I’m a little confused about how applications that use dgraph are meant to be architected. Let’s look at the following setup:
[browser] ==graphql==> [API Server] ==graphql==> [dgraph]
In the above case, I would want an API server to handle the incoming graphql server, do authorization checks / job management. Then, the graphql request would need to be proxied/forwarded to the dgraph instance. This is the desired setup as it gives the developer granular control on the API server to analyze the request before hitting the db (dgraph).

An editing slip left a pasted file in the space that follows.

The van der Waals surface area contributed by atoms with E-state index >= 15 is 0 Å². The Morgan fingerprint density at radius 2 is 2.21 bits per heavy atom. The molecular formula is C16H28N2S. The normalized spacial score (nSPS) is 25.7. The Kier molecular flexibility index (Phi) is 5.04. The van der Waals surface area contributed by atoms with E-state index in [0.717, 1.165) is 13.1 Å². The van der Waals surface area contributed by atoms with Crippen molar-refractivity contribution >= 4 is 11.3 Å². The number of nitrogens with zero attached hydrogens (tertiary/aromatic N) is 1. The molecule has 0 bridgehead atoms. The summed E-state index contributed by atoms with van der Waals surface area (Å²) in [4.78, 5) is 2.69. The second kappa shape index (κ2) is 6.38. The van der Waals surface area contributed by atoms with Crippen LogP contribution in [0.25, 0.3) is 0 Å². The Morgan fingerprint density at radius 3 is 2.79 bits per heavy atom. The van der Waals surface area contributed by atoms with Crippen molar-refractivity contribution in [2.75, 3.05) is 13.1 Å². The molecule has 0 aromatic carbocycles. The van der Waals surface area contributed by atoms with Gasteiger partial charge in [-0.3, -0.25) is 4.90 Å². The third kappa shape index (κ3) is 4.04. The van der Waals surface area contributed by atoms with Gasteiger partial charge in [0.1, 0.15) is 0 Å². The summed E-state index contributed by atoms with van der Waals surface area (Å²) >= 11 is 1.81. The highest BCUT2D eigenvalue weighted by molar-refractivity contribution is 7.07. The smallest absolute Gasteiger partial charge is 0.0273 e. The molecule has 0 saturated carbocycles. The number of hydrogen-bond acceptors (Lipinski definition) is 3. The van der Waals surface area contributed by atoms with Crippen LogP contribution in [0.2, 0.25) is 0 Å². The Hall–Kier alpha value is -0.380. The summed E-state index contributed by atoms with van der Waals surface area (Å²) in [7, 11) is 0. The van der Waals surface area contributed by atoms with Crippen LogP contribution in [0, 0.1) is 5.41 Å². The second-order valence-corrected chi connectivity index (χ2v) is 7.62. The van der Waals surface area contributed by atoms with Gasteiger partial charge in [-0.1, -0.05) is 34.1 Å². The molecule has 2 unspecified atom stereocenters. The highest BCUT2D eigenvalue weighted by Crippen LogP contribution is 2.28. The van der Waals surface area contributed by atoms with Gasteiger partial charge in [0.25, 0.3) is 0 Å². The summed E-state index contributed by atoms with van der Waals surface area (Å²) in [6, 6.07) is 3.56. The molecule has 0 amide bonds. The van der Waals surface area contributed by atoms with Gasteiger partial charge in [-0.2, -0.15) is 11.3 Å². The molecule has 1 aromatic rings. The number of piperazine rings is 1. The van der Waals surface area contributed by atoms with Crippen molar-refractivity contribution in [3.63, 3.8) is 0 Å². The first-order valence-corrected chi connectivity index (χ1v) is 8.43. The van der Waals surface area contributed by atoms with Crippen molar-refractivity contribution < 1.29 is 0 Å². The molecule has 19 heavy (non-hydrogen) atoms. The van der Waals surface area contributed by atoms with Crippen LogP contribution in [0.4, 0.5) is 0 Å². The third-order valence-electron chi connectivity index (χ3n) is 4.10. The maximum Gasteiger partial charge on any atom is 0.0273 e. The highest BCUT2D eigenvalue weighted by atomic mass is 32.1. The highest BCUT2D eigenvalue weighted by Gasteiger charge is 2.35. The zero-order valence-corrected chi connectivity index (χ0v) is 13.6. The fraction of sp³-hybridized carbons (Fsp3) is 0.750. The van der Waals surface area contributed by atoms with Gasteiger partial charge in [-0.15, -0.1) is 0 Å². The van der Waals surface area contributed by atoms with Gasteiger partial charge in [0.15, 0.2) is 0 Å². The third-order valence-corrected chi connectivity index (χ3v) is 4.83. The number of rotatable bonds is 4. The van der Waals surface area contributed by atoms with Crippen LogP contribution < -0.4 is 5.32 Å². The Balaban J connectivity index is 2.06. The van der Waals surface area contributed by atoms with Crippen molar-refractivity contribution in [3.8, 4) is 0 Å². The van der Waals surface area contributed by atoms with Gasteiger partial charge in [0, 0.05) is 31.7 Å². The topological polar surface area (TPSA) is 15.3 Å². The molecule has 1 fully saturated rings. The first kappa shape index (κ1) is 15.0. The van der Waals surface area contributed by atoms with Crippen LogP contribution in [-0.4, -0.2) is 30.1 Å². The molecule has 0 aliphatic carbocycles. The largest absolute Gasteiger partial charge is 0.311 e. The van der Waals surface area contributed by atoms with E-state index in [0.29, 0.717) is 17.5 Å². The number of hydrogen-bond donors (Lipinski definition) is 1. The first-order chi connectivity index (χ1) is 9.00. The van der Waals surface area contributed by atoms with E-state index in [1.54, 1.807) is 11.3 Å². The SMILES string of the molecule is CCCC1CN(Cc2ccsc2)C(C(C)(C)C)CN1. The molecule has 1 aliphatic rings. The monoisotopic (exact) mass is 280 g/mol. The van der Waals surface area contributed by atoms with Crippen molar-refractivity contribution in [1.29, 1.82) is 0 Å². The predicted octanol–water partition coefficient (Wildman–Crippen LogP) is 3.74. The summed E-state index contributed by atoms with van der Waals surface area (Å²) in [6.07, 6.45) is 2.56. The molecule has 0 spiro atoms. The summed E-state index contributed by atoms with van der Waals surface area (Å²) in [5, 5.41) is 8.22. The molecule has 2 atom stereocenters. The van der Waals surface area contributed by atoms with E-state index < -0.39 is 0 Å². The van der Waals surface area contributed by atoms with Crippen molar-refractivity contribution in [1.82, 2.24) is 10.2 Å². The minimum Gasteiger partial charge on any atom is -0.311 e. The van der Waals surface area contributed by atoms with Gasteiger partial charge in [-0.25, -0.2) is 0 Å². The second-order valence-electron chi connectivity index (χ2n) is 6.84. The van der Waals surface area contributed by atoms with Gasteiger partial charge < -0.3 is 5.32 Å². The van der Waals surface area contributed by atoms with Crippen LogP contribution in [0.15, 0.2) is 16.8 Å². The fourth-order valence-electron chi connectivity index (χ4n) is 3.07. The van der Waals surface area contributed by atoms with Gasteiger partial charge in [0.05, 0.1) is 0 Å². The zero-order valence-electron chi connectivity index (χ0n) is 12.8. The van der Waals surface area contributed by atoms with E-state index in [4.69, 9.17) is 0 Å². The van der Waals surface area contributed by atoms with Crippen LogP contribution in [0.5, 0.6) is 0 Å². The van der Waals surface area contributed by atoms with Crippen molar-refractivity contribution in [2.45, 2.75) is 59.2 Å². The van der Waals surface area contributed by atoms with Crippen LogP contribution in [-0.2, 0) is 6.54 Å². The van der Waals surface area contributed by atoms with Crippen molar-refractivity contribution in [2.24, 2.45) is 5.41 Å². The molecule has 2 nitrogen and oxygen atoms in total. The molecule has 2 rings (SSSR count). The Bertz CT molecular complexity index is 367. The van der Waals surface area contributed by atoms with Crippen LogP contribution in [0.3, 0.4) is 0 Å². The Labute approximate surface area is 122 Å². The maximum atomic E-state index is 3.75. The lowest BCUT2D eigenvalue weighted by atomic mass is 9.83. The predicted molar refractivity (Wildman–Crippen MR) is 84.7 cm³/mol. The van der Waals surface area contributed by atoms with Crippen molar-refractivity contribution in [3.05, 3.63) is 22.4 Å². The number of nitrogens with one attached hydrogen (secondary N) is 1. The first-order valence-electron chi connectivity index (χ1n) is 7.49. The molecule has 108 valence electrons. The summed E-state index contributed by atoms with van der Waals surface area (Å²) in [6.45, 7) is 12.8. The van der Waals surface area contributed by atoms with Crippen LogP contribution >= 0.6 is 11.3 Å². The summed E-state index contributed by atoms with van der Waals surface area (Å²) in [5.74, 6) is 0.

From the documentation, it appears that applications are meant to be designed like this:
[browser] ==graphql==> [dgraph server]
There’s a putting it all together which introduces authorization via JWT with some node middleware. But the middleware is extremely light and the authorization is heavily integrated into the dgraph schema. I’m not a fan of this approach.
Are there any resources/blogs/examples on real applications using the former (imo real world) model to design their APIs? I really like dgraph, but seems like just adding a postgres backend would be easier (if less performant).